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Man pleads guilty to starting House of Reeves fire
25/02/2012 07:38:00

The man responsible for burning down The House of Reeves store on 8th August last year pleaded guilty at the Old Bailey yesterday.

Gordon Thompson, aged 33, changed his plea two days into his

trial after overwhelming evidence against him was presented in court. He also pleaded guilty to violent disorder and burglaries at House

of Fraser and Iceland during the disorder.

The first of his criminal acts that night was a burglary at Iceland on

Surrey Street. He was captured on film with the items he had stolen and that photograph appeared on the front page of the local papers. A short time later, he was again caught on CCTV entering the House

of Fraser store and reemerging five minutes later with armfuls of stolen

goods. And he was then captured on film a third time at Reeves Corner, where he ripped a shattered glass pane from its frame and entered the premises. This time, he stole a laptop computer and on leaving the store he asked another person for a lighter, which he used to set fire to a sofa inside the store. This led to a devastating fire, which destroyed a family business that had stood on that site for over one hundred and fifty years and spread to the residential property on the other side of the road, forcing residents to flee - and in one case jump - for their lives.

He will be sentenced on 11th April, hopefully for a long time.

People have rightly criticised the police for their response on 8th August (though in my view the criticisms should be levelled at the Met corporately for not having sufficient officers with the necessary equipment on duty, rather than the outnumbered and ill-equipped individuals on the ground) but they have done a great job since then bringing the guilty to justice. So far, 416 people have been arrested for their involvement in the disorder, 273 of whom have been charged and work continues.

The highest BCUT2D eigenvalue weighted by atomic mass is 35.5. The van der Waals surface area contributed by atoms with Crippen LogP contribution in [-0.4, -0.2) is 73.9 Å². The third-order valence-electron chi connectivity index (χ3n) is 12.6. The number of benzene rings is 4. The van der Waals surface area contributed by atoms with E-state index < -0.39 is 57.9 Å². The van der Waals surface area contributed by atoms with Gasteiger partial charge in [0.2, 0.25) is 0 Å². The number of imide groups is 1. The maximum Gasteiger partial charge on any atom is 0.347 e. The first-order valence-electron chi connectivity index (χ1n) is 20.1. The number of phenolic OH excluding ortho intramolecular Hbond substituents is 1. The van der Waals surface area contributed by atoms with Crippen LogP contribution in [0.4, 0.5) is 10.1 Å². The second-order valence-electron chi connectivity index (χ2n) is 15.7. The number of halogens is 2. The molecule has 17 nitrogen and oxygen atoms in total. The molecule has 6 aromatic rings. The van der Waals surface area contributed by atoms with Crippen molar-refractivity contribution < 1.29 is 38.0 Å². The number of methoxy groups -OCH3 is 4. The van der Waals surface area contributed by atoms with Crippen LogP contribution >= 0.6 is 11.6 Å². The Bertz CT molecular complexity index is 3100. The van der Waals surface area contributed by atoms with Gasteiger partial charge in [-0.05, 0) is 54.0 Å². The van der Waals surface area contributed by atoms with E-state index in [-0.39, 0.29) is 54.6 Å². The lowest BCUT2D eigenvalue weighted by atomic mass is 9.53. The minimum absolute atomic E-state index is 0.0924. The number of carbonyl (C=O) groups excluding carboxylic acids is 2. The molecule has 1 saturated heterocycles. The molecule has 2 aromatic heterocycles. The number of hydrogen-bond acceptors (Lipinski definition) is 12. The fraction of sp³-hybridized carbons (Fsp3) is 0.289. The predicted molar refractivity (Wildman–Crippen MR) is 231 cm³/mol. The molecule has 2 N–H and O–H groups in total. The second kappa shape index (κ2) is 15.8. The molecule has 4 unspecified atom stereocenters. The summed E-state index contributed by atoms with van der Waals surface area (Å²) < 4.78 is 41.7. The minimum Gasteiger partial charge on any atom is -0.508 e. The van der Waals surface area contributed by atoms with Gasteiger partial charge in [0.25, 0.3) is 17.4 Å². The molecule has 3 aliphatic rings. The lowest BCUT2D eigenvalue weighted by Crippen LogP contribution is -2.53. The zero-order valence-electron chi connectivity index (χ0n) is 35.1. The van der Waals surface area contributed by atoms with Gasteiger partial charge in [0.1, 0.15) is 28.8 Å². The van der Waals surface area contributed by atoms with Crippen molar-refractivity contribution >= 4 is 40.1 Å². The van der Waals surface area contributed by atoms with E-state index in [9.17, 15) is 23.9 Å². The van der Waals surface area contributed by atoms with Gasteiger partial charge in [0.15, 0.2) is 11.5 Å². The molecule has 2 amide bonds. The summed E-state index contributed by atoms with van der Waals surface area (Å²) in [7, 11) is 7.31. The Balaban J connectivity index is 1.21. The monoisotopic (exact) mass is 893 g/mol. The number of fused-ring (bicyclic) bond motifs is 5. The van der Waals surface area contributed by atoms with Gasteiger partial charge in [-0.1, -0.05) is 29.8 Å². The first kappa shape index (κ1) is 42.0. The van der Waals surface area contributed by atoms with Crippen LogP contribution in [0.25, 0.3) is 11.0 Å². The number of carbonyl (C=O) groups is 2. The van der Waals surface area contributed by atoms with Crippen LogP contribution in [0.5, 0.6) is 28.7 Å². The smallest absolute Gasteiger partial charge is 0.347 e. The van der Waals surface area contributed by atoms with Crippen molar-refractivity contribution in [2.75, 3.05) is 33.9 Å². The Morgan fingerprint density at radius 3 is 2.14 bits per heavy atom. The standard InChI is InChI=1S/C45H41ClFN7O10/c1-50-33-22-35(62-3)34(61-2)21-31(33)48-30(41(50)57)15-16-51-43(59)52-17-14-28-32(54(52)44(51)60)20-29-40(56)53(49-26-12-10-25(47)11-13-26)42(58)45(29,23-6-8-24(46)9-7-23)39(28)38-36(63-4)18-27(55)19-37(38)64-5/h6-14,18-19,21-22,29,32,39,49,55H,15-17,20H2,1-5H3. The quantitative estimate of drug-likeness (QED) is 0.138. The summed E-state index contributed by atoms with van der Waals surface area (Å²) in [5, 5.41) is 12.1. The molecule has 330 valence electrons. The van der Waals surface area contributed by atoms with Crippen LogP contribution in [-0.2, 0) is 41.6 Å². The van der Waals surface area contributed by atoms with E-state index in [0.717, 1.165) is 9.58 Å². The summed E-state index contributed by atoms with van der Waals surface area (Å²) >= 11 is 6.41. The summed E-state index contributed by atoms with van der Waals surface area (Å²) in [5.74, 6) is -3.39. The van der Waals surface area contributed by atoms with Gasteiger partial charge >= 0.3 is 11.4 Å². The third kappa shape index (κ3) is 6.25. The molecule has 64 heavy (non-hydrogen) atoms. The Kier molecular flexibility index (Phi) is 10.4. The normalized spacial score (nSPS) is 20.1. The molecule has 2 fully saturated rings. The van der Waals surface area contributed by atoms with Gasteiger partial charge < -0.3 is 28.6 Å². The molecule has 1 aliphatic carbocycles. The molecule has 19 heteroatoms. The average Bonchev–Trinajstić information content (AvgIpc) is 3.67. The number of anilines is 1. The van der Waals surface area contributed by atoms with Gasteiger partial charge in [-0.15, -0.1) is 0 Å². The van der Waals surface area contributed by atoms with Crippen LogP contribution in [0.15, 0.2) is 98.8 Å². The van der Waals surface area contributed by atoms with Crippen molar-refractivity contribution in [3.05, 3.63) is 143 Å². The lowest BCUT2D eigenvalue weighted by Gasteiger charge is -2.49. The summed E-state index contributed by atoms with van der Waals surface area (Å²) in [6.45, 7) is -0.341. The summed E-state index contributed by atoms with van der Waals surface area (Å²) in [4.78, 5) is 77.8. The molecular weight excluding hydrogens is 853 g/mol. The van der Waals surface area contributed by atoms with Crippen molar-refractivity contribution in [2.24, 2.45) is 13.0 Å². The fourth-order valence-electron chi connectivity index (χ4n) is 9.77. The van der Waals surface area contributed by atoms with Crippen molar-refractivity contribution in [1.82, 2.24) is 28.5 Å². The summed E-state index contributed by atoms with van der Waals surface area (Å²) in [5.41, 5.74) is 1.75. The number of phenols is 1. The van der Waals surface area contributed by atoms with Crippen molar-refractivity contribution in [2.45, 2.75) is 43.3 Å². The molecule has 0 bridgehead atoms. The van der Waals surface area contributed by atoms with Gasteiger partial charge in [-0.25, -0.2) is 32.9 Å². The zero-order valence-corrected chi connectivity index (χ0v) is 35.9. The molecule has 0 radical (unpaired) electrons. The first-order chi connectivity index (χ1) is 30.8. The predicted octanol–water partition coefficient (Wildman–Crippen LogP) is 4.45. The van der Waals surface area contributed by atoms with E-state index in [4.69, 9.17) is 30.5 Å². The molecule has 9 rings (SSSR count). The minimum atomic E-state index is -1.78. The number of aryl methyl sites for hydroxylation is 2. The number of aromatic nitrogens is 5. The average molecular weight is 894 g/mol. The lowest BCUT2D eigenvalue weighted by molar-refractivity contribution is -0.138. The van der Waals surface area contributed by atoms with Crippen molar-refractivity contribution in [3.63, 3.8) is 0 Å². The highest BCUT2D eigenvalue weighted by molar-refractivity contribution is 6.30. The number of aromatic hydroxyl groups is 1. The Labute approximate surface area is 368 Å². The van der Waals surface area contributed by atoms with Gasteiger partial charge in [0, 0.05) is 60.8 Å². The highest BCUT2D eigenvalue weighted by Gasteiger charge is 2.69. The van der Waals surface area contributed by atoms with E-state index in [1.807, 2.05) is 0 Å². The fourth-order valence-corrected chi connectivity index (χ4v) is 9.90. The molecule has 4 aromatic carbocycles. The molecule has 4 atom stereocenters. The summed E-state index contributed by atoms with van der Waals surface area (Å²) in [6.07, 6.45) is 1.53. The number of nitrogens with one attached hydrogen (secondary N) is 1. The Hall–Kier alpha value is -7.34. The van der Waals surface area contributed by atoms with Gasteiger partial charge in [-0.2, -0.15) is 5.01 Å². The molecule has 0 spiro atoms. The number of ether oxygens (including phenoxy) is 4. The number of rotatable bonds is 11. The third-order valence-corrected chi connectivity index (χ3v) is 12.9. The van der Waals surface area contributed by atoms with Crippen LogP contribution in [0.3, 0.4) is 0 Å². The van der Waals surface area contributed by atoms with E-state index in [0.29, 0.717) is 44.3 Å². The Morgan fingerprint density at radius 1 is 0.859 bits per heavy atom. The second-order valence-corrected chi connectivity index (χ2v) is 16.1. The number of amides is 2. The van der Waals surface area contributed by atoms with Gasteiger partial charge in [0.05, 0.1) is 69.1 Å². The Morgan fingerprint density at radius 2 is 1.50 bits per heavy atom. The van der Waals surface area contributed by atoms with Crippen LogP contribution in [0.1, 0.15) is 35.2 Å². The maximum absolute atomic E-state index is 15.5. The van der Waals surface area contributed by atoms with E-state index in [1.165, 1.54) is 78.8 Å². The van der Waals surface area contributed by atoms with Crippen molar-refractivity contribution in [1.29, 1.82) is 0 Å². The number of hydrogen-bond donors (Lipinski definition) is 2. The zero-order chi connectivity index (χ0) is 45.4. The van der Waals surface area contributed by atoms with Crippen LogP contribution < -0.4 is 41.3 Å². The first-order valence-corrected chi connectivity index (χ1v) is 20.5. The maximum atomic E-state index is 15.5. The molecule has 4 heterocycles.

Comment on this blog

 

Readers' Comments

On 29/02/2012 18:04:00 John wrote:
“He will be sentenced on 11th April, hopefully for a long time.”

Why do we not have a justice system where we know what punishment is coming to someone found guilty of a crime or crimes?

In other words, Mr G.Thompson was found guilty of the following:

Arson - A-B years imprisonment

Burglary - C years imprisonment

Criminal Damage - D-E years imprisonment

Violent Disorder - F years imprisonment

I know that the vast majority of the British electorate would like to have some (more) say in the punishments given to criminals. It should be our elected members of Parliament who decide the custodial & non-custodial maximum & minimum sentences for crimes, not unelected judges. The judiciary should only be responsible for interpreting & implementing the sentencing policy of the elected government. There should be no ‘hopefully’, in how long Mr G Thompson is sentenced on 11th April.

 
On 08/03/2012 06:55:00 Milan wrote:
You have raised some very valid points re sentencing.

As things stand, if people think that a sentence is too lenient and enough of them write to the Attorney General he might take action - he has the power to ask the Court of Appeal to review some sentences which he thinks are "unduly lenient", so light that a judge could not reasonably have handed it down. If the Court of Appeal agrees with the Attorney General it can increase the sentence.

 
 

 

 

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Gavin Barwell, House of Commons, SW1A 1AA, Tel  020 8660 0491      © Gavin Barwell  2017       Promoted by Ian Parker on behalf of Gavin Barwell, both at 36 Brighton Road, Purley, CR8 2LG